Step 4. Make sure that there is plenty of room in your schedule.

When you have a backyard with a doggy door that allows your pet to come and go as they please, it’s less important that you are able to make it home every few hours to let them out, but it’s still essential that you give them plenty of love and attention. However, when you live in an apartment, it’s much more important that there is room in your schedule to come home and take care of your pet at regular intervals during the day, especially if you have a dog. And, while older, properly trained dogs may be able to hold it for long periods of time, that doesn’t mean that they should have to. Just like in people, dogs can develop health issues, including urinary stones and urinary tract infections, when they are made to hold it too long too often. Although cats are known for being independent, solidarity animals, they are more social than you might realize. Your cat’s litter box may eliminate any physical need for you to make special trips home in the middle of the day, but on an emotional level, cats still need plenty of cuddles and affection.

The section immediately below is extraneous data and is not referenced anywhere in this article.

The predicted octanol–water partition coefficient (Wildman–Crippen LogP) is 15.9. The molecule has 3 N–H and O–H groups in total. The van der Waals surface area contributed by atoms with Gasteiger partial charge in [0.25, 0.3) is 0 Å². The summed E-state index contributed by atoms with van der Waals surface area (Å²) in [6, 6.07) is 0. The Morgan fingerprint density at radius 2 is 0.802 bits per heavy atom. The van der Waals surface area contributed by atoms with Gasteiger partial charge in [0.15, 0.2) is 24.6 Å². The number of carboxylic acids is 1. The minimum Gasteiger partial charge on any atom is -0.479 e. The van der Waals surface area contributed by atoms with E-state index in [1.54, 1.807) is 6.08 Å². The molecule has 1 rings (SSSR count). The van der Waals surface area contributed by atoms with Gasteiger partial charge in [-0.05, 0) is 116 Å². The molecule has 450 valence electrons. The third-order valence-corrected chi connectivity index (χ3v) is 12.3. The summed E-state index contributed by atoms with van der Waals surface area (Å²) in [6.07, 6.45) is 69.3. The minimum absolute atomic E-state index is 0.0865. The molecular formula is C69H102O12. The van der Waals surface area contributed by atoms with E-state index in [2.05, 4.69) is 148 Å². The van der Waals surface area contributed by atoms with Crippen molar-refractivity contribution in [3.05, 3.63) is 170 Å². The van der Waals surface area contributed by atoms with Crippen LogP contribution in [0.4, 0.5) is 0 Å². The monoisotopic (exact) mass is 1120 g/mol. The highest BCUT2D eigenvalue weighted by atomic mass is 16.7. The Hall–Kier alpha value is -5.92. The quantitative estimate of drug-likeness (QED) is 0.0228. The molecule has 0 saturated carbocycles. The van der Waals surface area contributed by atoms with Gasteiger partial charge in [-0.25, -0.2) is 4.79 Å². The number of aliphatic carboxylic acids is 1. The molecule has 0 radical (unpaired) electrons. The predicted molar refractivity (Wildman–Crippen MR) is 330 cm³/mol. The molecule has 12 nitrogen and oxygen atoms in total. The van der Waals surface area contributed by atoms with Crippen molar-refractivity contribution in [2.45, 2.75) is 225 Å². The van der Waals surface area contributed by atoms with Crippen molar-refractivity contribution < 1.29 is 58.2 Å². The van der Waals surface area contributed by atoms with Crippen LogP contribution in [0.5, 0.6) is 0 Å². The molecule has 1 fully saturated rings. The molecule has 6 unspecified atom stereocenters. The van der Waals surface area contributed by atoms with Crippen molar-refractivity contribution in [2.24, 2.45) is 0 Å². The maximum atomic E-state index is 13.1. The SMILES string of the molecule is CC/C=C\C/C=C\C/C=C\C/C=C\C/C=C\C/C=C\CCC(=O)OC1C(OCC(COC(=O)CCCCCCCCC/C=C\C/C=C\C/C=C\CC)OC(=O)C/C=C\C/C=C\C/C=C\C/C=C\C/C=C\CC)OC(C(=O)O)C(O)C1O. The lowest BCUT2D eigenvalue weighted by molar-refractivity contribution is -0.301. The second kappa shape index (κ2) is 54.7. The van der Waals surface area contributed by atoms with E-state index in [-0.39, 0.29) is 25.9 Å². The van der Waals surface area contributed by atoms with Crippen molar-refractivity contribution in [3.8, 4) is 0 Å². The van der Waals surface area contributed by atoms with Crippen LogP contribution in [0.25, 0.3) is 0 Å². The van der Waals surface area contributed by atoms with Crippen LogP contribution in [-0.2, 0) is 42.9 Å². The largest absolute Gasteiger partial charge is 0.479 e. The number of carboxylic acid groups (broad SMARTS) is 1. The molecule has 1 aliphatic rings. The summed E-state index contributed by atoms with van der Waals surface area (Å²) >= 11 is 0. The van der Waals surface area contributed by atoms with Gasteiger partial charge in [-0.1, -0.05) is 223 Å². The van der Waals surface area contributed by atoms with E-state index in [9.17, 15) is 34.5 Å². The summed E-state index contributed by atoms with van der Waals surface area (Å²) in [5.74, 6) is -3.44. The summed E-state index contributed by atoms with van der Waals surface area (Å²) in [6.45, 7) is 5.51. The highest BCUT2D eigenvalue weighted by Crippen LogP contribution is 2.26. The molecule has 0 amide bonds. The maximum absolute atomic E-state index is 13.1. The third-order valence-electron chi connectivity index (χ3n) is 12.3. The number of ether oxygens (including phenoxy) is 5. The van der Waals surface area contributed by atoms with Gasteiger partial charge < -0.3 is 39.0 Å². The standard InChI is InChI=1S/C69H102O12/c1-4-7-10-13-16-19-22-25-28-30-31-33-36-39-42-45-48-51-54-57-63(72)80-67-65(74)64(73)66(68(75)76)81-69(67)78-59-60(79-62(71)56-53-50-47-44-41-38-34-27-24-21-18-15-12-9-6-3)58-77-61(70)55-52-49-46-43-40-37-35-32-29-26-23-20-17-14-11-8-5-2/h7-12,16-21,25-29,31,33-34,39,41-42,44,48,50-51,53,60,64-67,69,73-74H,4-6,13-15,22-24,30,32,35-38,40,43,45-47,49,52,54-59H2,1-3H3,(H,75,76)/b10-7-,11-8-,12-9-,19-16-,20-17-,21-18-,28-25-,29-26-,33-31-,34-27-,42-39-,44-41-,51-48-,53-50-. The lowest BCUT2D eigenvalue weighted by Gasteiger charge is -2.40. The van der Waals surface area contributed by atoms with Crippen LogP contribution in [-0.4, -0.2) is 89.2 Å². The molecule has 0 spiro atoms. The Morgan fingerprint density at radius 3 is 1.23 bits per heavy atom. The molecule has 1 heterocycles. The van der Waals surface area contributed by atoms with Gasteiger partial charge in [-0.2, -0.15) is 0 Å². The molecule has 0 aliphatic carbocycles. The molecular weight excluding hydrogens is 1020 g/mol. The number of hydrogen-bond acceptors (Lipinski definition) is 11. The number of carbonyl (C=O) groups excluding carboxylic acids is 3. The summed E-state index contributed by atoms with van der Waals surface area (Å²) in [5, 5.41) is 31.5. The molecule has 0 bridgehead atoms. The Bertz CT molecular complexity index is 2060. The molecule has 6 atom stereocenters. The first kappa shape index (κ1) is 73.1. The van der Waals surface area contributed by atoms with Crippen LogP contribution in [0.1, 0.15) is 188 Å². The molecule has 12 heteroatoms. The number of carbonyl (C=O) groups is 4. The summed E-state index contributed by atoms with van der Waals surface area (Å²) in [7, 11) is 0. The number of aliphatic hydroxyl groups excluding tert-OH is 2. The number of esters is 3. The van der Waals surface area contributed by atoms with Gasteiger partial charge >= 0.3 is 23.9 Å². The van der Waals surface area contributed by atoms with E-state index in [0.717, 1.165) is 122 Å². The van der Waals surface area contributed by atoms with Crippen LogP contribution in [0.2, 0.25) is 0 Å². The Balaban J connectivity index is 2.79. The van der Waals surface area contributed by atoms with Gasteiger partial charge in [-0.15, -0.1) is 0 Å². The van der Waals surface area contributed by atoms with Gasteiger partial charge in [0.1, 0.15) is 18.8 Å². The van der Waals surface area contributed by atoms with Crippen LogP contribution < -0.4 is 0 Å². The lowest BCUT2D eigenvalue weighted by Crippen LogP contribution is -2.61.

Step 5. Keep your pet properly entertained.

Typically, dogs sleep anywhere from 12 to 14 hours per day; cats sleep anywhere from 12 to 16 hours per day, and for puppies and kittens, it’s more like 20 hours. However, all of that time spent sleeping does not mean that your pet is immune to boredom. And, a bored pet is often a mischievous pet, and it could lead to the development of bad habits, like chewing up your shoes, destroying your furniture, constant barking, whining, getting into the trash can and a whole host of other, not-so-nice behaviors. Preventing your pet from getting lonely and bored is one of the reasons why it’s so important that you make sure there is enough room in your schedule to actually take care of a pet before you get one. In addition, you can also make it a point to provide your pet with plenty of toys to keep them entertained while you are gone. And, a stringent exercise routine every day will help to drain a lot of that excess energy. We just have a couple more steps to go over to help you master apartment living with your new furry friend, and as always, if you have questions or concerns about the information provided, or about how to care for your new pet, please don’t hesitate to contact us. As your neighborhood veterinary clinic in Carroll Gardens, your pet’s health is our number one priority!